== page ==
This story is by Nychelle and was part of our 2019 Summer Writing Contest. You can find all the writing contest stories here.
Matt came here alone. From across the seas.
They planned to go together. That was before the argument this morning. She preferred a day exploring the Amalfi coastline. She loved the light and energy of the sparkling Mediterranean Sea. Better than the depressive vibes of the ruins of an ancient civilization crouching in the shadow of Vesuvius.
It seemed an appropriate analogy to mark the end of their seven year relationship. Over time they had simply grown apart.
The room is bland and instantly restrictive. Narrow doorway, beige walls that hold their secrets close. Save for one faded fresco lurking at back of a historic wall. Surviving Pompeii. Two small marble benches sit on opposite sides. His work as graphic designer prompted him to come and find inspiration to build his artistic repertoire. When he entered the room, he noticed the stranger, the old Italian propped uneasily against the corner wall. He chose to ignore him, as irrelevant. The stranger’s eyes followed as he moved about, absorbing the culture, the faint musky smell of ancient times.
Inexplicably, he felt his breath shorten, beads of sweat on his cheeks, as he thrust his hands deeply into his pockets. A distinct feeling of nausea persisted and he moved awkwardly to the bench to regain his balance. The stranger watched emotionless.
It seems irrational. He is young, fit and can keep up with the best of them. He laughs, suddenly, breaking the silence. There is no response from the corner. Recovering, he reaches for his camera and adjusts the lenses. He moves towards the fresco, and gazes upwards. It pales in comparison to others seen that day, yet there is something compelling that inextricably excites him.
The stranger noisily changes position. He is watching Matt closely. He feels unreasonable antipathy towards the Italian. His space has been invaded. Why is this person even here? It makes no sense. Eventually the stranger averts his gaze.
Matt steps self consciously closer to the fresco and zooms the lens to the best angle. In the sudden glow of flashlight, he notices the fresco has appeared to lengthen, and extend across the wall to his right. The extension appears on the walls in vivid colour. He carefully touches the edges and recoils, as though receiving an electrical shock. He discovers the fresco is more than he first assumed. Watching in disbelief, the images sway and morph, until they depict a recurring young dark haired woman seated on a marble bench. That marble bench.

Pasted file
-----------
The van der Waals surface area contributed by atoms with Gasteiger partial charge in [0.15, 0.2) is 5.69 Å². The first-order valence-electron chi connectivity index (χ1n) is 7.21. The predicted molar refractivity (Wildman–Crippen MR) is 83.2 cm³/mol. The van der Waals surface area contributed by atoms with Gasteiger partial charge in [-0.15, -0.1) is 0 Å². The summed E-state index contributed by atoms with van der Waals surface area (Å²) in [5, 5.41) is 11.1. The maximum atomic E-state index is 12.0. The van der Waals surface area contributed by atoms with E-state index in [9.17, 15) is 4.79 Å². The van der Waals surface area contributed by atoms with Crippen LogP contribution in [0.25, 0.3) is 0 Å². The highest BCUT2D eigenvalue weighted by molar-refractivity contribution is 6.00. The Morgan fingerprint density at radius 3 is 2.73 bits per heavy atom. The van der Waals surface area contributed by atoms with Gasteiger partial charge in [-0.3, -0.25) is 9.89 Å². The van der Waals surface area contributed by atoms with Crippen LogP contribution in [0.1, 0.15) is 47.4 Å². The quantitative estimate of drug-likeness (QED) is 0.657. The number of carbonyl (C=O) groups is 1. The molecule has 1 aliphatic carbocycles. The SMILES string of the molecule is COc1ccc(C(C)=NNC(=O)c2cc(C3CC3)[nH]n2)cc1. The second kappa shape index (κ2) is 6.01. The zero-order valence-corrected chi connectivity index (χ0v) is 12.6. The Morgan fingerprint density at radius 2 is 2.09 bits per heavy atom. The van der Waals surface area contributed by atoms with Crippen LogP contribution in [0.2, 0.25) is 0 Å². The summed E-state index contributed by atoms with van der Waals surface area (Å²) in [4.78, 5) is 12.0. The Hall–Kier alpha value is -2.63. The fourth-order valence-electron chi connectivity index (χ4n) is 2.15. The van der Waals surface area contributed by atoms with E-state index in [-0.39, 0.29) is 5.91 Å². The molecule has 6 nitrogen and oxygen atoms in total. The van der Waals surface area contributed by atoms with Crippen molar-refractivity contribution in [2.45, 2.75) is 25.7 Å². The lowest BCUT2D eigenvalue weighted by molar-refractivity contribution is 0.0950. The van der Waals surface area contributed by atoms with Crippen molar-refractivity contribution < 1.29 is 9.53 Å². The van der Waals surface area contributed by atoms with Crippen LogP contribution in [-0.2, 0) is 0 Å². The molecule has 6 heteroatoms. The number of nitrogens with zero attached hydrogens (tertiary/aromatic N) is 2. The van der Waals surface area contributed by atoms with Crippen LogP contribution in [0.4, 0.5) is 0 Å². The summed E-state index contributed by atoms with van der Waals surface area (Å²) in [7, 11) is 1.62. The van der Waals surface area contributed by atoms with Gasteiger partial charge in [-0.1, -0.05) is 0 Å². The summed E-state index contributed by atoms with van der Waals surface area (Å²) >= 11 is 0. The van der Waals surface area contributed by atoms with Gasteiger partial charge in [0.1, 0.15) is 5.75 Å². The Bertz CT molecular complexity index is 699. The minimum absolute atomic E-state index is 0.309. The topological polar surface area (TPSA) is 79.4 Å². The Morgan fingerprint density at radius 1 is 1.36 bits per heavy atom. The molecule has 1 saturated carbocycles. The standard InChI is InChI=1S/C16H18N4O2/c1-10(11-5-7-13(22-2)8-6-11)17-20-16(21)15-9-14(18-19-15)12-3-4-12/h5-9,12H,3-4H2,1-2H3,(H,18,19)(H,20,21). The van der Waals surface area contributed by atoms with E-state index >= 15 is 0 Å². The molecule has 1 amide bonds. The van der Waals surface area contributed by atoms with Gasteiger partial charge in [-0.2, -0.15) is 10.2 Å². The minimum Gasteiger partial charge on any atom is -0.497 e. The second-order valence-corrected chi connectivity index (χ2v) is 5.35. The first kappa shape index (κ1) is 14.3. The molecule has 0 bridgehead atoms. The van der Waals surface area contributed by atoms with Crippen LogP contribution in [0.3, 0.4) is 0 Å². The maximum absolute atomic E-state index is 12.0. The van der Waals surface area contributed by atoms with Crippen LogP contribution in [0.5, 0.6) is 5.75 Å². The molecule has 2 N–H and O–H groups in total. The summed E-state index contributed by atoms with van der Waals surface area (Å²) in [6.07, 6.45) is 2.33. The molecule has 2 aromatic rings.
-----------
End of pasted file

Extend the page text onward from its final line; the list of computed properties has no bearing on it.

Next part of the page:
Long buried memories are revived. He was a lowly caste servant with artistic talent. Sponsored by a wealthy merchant to create the rich man’s frescos. Of his young and beautiful wife. His heart skips a beat. She seemed to be about his age.
He remembers. She sat quietly and he used his skill to recreate her loveliness to impress his benefactor and others of the class.
History replayed within the confines of the room. The original piece remained indistinct and blurred, while the continuance resembled a modern timeline. The expressions changed as the fresco continued. At first she appeared withdrawn, even a little sulky. As his hand gently traced the wall, he noticed the vague hint of a coquettish smile. Her robes resembled a Greek stola of the times and she clasped a lightly textured palla about her shoulders. Her eyes dark and foreboding. He stared fixedly at the wall for quite some time, trying to absorb the technique. His right hand traced the mural, feeling the subtle texture of smooth and slightly conflicted. He learned somewhere that murals were executed upon freshly laid or wet lime plaster, and that water was used as the vehicle for the dry powder pigment to merge with the plaster, and the setting of the plaster.
He stared in wonder at the miracle of how the painting had become an integral part of the wall, yet his gaze kept returning to that smile, those eyes, the way she inclined her head. Teasing. Shaking his head, he stopped at the end frame. She was there, as if it was yesterday. Her smile confident now, assured, the look of a woman in love. Blissfully unaware of the menacing figure in the background. Large male hands rose aggressively. He remembered creating her story in the fresco.